I’ve loved RSS since I started blogging. I’ve been using Feedland as an RSS reader since it started.

Feedland is an interesting and opinionated take on an RSS reader. I particularly like the way it makes me think about the interface & purpose of readers.

Dave Winer has been writing a lot about blogrolls recently. He developing a way for you to display a list of Feedland feeds on a drummer blog and now in WordPress. I tried both and they work.

I had been displaying my Feedland feeds on my blogroll page. I am using some Javascript of my own. Inn my sidebar using the links widget and Jan Boddez‘s plugin to sync my links with Feedland. My new Feedland Blogroll uses Dave’s technology.

A Feedland blogroll is a bit different than a straightforward list of links. It is more like a mini feedreader. Each link can be expanded to show the recent posts from a site. The list is constantly reordered to show the most updated site at the top. This reordering points to the river of news idea, I think, as opposed to the completionist way of doing things. There is no marking things as read. It is a handy way to read and a great alternative to other feed readers.

I just added my whole list of Feedland feeds. This is a subset of RSS feeds I’ve followed, some from years ago, it is not yet thoughtful list. All of the recent blogroll discussion has had me thinking a bit about this.

When I started blogging, pre twitter, a lot of my posts were in response to other ‘ScotEduBloggers’. For a while we had a lively community going. Back then I could have really used this Feedland style blog roll in my sidebar. The blogroll then would have reflected this community. The conversation then moved on to twitter and other places, even LinkedIn!

Now I am thinking that my blogroll should go on its own page. To use as a casual feedreader by myself and a source of interesting sources for others.

The perceived audience might affect the feeds I include. If I was creating a blogroll to share links I might skip many of the more popular and well shared feeds and concentrate on ones that might not be so obvious. For example I don’t support many mac inclined people would need a link to Daring Fireball. If the audience is me, I might want a different set of feeds.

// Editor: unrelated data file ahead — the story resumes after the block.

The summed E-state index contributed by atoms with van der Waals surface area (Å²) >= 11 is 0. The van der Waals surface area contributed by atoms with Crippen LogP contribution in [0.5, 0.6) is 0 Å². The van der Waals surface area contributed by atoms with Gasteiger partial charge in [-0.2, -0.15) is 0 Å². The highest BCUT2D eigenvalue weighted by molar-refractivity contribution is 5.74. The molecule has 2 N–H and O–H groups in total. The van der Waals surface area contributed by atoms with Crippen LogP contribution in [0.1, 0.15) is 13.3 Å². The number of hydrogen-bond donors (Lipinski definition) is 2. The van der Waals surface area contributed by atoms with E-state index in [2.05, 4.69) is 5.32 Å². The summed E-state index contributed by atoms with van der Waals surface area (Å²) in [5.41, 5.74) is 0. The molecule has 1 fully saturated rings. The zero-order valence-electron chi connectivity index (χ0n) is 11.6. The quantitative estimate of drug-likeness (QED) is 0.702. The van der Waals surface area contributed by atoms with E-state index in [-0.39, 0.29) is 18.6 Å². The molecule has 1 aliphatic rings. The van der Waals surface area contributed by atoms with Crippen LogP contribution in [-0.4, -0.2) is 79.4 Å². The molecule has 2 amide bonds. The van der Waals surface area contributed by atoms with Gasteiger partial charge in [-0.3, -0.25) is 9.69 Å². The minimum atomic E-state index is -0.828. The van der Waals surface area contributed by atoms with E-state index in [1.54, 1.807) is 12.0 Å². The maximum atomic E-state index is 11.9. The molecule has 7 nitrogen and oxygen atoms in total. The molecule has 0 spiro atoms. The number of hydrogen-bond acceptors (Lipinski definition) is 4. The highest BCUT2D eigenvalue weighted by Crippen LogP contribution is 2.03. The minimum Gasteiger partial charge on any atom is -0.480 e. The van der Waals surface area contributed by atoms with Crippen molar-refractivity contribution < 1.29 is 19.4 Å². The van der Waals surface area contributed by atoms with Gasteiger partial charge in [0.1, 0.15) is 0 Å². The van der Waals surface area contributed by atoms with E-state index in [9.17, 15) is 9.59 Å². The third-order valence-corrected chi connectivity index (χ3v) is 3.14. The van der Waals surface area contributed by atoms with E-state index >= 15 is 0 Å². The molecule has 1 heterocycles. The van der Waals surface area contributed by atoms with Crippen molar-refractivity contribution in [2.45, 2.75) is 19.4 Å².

At the moment the plugin gets the users whose feeds and categories you display from the settings. I wonder could these be replace/augmented by parameters in the shortcode, for example instead of [feedland-blogroll] you could have [feedland-blogroll user="johnjohnston" category="nature" ] that would mean you could have different blogrolls on different pages.

The Feedland Blogroll interface is rather nice, reminiscent of Mac system 7 in some ways (my first ui and I loved it). It is a perfect fit for a blog sidebar on a desktop/laptop screen. I am wondering about a couple of things:

  1. Since I want it on a page on its own, would it be sensible to add a bit of css to fill more of my page.
  2. Could it be adapted for mobile. That is where I often read feeds. I’d like it to have a slightly bigger font so that the links and disclosure arrows are easier to hit. The interface has a nice tooltips on hover. I wonder could that be adapted for a phone.

I am not sure if these ideas are either practical or possible. I am sure The FeedLand Blogroll is an idea to follow.

Here is the  WordPress plugin and instructions for Drummer.

4 thoughts on “Feedland Blogroll thoughts

  1. That’s rather nifty, a bit like the old grazr widget (which links now to some crypto site, yecccch). I’ve got a lot of catchup to do with all these things you have knitted together.

    Guess I did not make the cut ;-(

  2. @johnjohnston — this is great. i was just thinking about the same thing a few minutes ago. the feedland blogroll is basically a subset of the functionality of the Feed List page in FeedLand. Same approach. All the info displayed on the bigger page is available to the blogroll, so it should be pretty simple to expand it to a whole page.

  3. Appreciate your comments. I enjoy various incredibly cool apps that Dave Winer creates, but my observation is he likely uses them on a Mac because the UX is clearly not tuned for use on a phone, where I do a lot of my use.

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